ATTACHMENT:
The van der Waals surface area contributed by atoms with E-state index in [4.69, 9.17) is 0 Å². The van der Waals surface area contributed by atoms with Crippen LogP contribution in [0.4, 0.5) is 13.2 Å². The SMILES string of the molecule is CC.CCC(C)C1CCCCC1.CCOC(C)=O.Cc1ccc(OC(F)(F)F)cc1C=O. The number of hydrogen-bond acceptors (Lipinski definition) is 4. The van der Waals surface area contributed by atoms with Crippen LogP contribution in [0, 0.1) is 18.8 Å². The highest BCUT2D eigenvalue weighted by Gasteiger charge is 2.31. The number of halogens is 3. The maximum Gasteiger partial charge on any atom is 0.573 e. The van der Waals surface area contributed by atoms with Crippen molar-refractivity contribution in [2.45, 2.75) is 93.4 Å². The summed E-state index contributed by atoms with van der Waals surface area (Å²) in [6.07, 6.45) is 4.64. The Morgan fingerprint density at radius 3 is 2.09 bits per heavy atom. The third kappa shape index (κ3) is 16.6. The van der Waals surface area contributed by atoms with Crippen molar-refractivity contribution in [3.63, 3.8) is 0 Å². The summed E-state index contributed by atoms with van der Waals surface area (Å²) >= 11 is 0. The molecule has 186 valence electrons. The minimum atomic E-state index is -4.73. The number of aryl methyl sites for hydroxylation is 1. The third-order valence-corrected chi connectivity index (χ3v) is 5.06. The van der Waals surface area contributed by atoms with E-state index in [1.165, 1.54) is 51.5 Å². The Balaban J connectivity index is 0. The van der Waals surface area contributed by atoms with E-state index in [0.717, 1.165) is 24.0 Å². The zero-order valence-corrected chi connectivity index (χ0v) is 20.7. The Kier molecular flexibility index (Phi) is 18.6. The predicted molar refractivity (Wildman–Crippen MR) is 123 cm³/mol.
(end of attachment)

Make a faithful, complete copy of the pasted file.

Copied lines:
The van der Waals surface area contributed by atoms with E-state index in [4.69, 9.17) is 0 Å². The van der Waals surface area contributed by atoms with Crippen LogP contribution in [0.4, 0.5) is 13.2 Å². The SMILES string of the molecule is CC.CCC(C)C1CCCCC1.CCOC(C)=O.Cc1ccc(OC(F)(F)F)cc1C=O. The number of hydrogen-bond acceptors (Lipinski definition) is 4. The van der Waals surface area contributed by atoms with Crippen LogP contribution in [0, 0.1) is 18.8 Å². The highest BCUT2D eigenvalue weighted by Gasteiger charge is 2.31. The number of halogens is 3. The maximum Gasteiger partial charge on any atom is 0.573 e. The van der Waals surface area contributed by atoms with Crippen molar-refractivity contribution in [2.45, 2.75) is 93.4 Å². The summed E-state index contributed by atoms with van der Waals surface area (Å²) in [6.07, 6.45) is 4.64. The Morgan fingerprint density at radius 3 is 2.09 bits per heavy atom. The third kappa shape index (κ3) is 16.6. The van der Waals surface area contributed by atoms with Crippen molar-refractivity contribution in [3.63, 3.8) is 0 Å². The summed E-state index contributed by atoms with van der Waals surface area (Å²) >= 11 is 0. The molecule has 186 valence electrons. The minimum atomic E-state index is -4.73. The number of aryl methyl sites for hydroxylation is 1. The third-order valence-corrected chi connectivity index (χ3v) is 5.06. The van der Waals surface area contributed by atoms with E-state index in [1.165, 1.54) is 51.5 Å². The Balaban J connectivity index is 0. The van der Waals surface area contributed by atoms with E-state index in [0.717, 1.165) is 24.0 Å². The zero-order valence-corrected chi connectivity index (χ0v) is 20.7. The Kier molecular flexibility index (Phi) is 18.6. The predicted molar refractivity (Wildman–Crippen MR) is 123 cm³/mol.